The Quick Opinion:
Kazmir's comeback was remarkable, but fantasy owners are more interested in repeatable than remarkable. There is nothing in the 2013 statistical profile that scares me, and although you can't ignore the risk inherent in a guy with his track record, I'd expect another solid year.
Throwing 190 innings for the second time in his career and the first time since 2007, Scott Kazmir showed that his 2013 comeback wasn't a fluke. He managed to take the hill 32 times and posted an impressive 3.55 ERA backed up with 3.35 FIP. He certainly benefited from pitching half of his games in the spacious Oakland Coliseum, as Kazmir's 7.8% home run per fly ball rate beat his 9.2% career average and was tied for the 22nd-lowest mark in the majors. His 7.75 strikeouts per nine innings rate placed him just outside the top 30, ranking 33 among qualified starters, as did his 9.3% whiff rate, which tied for 34. His fly ball tendencies — only 30 qualified starters posted a higher fly ball rate — work for him at home as well as in two out of four away divisional parks, Anaheim and Seattle. Kazmir rates as a great third starter in fantasy and despite his tribulations, is still only pitching in his age-31 season in 2015. With a retooled offense and defense around him, Kazmir may not reach 15 wins again, but his strikeouts and strong rate stats should be make him a reliable starter. (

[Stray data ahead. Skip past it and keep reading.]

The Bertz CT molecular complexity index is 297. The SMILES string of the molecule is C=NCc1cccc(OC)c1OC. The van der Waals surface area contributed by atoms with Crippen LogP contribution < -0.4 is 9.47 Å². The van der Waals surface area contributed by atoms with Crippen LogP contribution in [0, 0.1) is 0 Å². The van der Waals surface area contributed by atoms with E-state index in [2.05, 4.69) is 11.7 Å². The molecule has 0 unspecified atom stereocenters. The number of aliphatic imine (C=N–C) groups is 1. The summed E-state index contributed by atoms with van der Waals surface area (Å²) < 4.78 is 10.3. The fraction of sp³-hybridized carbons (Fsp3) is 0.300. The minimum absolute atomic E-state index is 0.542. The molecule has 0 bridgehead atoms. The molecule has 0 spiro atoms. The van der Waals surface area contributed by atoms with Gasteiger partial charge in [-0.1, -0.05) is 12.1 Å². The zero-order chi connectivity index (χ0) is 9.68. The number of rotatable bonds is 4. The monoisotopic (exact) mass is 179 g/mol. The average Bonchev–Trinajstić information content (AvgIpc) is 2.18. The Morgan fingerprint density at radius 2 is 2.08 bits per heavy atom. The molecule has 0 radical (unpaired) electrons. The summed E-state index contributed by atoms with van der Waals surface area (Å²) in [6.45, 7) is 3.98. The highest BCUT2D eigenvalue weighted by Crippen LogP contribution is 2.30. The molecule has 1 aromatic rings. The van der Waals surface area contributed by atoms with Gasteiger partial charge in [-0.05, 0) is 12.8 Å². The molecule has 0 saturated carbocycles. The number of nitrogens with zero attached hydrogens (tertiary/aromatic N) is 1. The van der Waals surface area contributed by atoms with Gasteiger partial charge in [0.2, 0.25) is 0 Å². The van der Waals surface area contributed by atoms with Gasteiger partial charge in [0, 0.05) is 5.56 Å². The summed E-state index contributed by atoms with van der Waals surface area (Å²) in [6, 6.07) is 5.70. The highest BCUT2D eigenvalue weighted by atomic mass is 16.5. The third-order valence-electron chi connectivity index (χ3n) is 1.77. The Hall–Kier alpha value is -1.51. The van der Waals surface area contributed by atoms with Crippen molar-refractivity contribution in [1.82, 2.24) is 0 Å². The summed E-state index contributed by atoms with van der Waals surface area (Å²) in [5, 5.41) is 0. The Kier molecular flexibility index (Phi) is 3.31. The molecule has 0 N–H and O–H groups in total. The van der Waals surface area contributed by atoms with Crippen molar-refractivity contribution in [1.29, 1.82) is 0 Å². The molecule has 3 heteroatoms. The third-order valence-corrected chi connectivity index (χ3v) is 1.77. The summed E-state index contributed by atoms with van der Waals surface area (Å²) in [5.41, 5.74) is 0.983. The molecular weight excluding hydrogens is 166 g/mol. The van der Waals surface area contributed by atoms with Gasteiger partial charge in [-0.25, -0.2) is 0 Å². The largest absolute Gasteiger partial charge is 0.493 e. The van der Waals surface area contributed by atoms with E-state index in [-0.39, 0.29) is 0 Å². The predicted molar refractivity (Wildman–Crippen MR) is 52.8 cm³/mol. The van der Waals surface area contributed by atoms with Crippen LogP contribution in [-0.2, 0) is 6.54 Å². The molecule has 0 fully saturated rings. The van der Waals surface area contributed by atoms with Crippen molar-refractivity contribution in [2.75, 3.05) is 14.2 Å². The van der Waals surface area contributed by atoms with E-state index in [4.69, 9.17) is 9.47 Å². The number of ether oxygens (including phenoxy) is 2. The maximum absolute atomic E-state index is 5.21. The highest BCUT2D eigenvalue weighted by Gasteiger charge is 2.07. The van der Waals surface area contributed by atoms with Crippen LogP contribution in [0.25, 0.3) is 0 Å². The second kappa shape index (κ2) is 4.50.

The Quick Opinion:
Expect Kazmir to get his share of strikeouts as well as posting a strong ERA. His home park works with his fly ball pitching profile and look for Kazmir to post a third straight useful fantasy season.
Scott Kazmir’s career has been nothing short of a roller coaster ride during this decade: from struggling and ultimately flaming out with the Angels due to shoulder troubles to signing a (relatively) massive three-year pact with the Dodgers this offseason, the coaster has started and ended in Southern California. Kazmir began last season with the Athletics on the second year of a two-year deal, and was absolutely brilliant. As Oakland fell out of contention, Kazmir was shipped to the Houston Astros, where he didn’t pitch as well as advertised down the stretch. While you could point to the change in ballpark or defense behind him, Kazmir’s failings could simply have to do with workload, as he also struggled down the stretch for the A’s in 2014. A brilliant first half and mediocre to bad second half leaves fantasy players with a real conundrum: pay for Kazmir’s season-long numbers, pay more for his first half alone, or pay less because he can’t be trusted in August and September? The easy answer would be to pay market prices and try to move Kazmir come the end of July, but once the season starts, it’s hard to count on the ability to move a player -- let alone having the emotional fortitude to stomach the year he could have should his ability play up. Moving to the National League should help Kazmir, as he won’t have to face a designated hitter, so a full season repeat of his 2015 stats is a good place to start. (Zach Sanders)
The Quick Opinion:
Scott Kazmir was once one of the best left-handed pitchers in baseball, and seven years later, he may very well be again. Kazmir can struggle down the stretch with a heavy workload, but his upside exists, and he could be amazing in the first two-thirds of the season once again.
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Updated: Sunday, February 26, 2017 3:34 AM ET